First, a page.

NYT says beware of ‘hipster’ Democrats


In 1960, the hipster John F. Kennedy represented for liberals something similar to what Mr. Obama embodied as a candidate… ” — Matt Bai in the Dec. 7 New York Times

Is Obama a secret fan of William S. Burroughs?

The mainstream news monster is half-blind and barely functional, as Matt Bai recently demonstrated with his piece about Democratic challengers to Obama’s renomination. Early on, you realize there are no challengers, not yet, and that the article is a “what if” piece based on Bai’s hunch that Obama’s abysmal performance thus far might inspire progressive Democrats to field a candidate.

Bai’s article isn’t labeled “analysis,” but that’s what it’s supposed to be. In journalese, analysis means that the reporter takes the facts of the news story and tells you what they mean in the context of the big picture. Thus, the angry reaction of Democratic legislators to Obama’s tax-cut compromise with Republicans “is bound to intensify a debate” over whether the president “should face a primary challenge in 2012.” But “bound to” means there is no challenge as of yet, no actual story.

Note the spin in Bai’s piece. He writes that a primary challenge would come from “self-described progressive critics” of Obama, as if all Democratic critics of Obama are not only progressives, but self-described progressives. His language is flip, inaccurate and obviously biased, but he gets to pretend it is none of those things. He’s merely writing an analysis, even though he’s analyzing a story that hasn’t happened and using judgmental terms to indicate his disapproval of progressives.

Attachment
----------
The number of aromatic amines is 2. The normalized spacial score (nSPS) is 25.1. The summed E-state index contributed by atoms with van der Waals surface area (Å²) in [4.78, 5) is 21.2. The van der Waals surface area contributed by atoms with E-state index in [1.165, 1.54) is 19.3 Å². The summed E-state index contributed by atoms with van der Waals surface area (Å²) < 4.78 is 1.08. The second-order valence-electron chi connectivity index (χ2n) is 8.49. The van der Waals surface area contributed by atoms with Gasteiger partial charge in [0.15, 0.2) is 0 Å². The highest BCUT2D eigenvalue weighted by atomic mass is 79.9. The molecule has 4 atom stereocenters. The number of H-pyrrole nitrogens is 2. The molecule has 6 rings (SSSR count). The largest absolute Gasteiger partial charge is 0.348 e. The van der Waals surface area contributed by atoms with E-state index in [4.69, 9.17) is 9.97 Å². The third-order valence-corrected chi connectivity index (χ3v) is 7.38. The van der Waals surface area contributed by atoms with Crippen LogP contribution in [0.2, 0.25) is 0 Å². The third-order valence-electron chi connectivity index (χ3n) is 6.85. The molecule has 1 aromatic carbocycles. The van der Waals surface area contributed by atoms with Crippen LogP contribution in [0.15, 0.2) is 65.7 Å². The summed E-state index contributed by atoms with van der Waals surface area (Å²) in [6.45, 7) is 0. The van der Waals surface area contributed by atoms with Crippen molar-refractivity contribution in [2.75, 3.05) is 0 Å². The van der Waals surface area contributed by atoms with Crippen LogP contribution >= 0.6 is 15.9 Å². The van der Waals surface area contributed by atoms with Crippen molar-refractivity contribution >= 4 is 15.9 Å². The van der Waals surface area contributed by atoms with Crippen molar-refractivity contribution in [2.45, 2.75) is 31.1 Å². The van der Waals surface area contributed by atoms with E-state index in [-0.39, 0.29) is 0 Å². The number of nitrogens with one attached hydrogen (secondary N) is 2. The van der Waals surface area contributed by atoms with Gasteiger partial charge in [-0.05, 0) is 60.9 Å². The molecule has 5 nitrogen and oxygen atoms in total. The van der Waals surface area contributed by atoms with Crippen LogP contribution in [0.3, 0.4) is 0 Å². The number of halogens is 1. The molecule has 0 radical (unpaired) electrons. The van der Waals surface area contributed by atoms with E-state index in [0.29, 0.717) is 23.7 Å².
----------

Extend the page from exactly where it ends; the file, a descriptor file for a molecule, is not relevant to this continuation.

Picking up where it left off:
The Kennedy reference is not only biased, but strange. Bai states that today’s liberals (are liberals and progressives the same thing?) see in Obama the same qualities a previous generation saw in “the hipster Kennedy.” Does that mean Obama is a hipster or merely that his fans think he is? And what does Bai mean by hipster? The word could refer to Beat Generation artist/bad guys like William S. Burroughs, or it might be a contemporary usage and refer to mild-mannered, shabbily dressed young urbanites who hang out in coffeehouses and have no strong political leanings.

The hipster Kennedy?

Take a chill pill, Matt, and try saying what you mean. Your false neutrality merely makes you seem sneaky, and more than a little incoherent.

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